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How to deal with a difficult coaching client

Charlotte Randall

Charlotte Randall

One of the things that tested my resolve the most during my training as a coach was learning that coaching sessions may not always leave you with an instant gratification of the influence your facilitation has had on the clients thinking.

I understand now that you may not receive the real-time positive feedback you are hoping for from your client, and that the expectation of this can leave you over-analysing your performance.

My first experience of this came when coaching a client who was extremely challenging in their behavior and mannerisms. I left every session drained, feeling like I was an inconvenience to them and not really sure how much I had really facilitated their thinking.

At this time I turned to my supervisor for support. We planned an observation of a session with the client and debriefed at length afterwards. Within the supervision environment I was able to speak frankly and accept feedback about my approach and discuss the best way forward.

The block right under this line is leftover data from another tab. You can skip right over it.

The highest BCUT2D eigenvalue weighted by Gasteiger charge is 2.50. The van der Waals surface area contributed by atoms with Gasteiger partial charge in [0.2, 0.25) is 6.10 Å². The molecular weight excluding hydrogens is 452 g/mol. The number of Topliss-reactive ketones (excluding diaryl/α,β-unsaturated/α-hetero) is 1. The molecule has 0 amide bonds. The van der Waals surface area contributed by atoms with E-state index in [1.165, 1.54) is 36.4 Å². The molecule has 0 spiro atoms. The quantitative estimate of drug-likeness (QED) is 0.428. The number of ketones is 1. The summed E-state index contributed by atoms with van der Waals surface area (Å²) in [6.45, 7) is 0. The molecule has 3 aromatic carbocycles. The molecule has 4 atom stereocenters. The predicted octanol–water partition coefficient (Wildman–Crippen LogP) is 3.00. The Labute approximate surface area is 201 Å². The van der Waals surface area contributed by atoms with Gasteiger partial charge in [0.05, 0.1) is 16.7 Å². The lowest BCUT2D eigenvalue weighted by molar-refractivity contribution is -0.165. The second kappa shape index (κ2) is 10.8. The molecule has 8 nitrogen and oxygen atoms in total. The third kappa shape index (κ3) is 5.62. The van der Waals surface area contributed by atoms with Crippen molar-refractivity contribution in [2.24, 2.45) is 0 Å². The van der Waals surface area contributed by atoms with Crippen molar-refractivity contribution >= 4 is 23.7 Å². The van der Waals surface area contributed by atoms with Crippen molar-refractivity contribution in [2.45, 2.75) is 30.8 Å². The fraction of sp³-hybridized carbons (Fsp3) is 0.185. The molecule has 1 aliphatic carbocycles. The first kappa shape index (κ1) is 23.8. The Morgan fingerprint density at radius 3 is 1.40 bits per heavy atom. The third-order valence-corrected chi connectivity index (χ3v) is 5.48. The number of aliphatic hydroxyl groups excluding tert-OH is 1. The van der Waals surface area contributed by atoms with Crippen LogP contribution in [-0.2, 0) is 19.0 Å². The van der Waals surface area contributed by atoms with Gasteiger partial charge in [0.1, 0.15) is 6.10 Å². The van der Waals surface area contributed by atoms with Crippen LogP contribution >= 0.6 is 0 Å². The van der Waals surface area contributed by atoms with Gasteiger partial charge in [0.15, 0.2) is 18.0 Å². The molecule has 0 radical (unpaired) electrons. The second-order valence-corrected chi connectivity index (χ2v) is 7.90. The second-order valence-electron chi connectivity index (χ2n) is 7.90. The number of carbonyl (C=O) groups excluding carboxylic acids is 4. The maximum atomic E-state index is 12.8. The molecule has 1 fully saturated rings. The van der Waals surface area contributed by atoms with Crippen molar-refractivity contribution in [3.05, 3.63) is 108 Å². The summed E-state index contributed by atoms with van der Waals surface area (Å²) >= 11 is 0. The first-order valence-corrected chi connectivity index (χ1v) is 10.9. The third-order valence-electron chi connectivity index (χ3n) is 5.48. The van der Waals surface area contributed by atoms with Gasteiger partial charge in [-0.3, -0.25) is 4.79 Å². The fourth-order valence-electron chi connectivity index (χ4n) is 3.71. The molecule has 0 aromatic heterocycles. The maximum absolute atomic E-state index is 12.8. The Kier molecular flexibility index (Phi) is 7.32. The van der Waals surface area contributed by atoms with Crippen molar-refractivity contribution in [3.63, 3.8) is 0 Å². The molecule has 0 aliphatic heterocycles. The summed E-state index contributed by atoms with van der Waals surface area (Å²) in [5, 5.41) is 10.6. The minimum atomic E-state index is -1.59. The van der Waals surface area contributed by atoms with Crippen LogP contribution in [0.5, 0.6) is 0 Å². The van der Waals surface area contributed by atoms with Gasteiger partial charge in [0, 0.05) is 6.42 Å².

Without a shadow of a doubt this supervision enabled me to maintain the professional coach/client relationship, reflect on my practice objectively and to ultimately stay the distance with this client to a beneficial end.

I still didn’t receive much gratification through verbal or body language communication from my client in subsequent sessions, but as a consequence of the support from my supervisor I was able to manage my own emotions better.

A little while after their final session I received a message from the client thanking me for everything I had done to challenge their thinking and develop their learning, and still receive intermittent communication of how they continue to put their learning into practice!

 

Charlotte Randall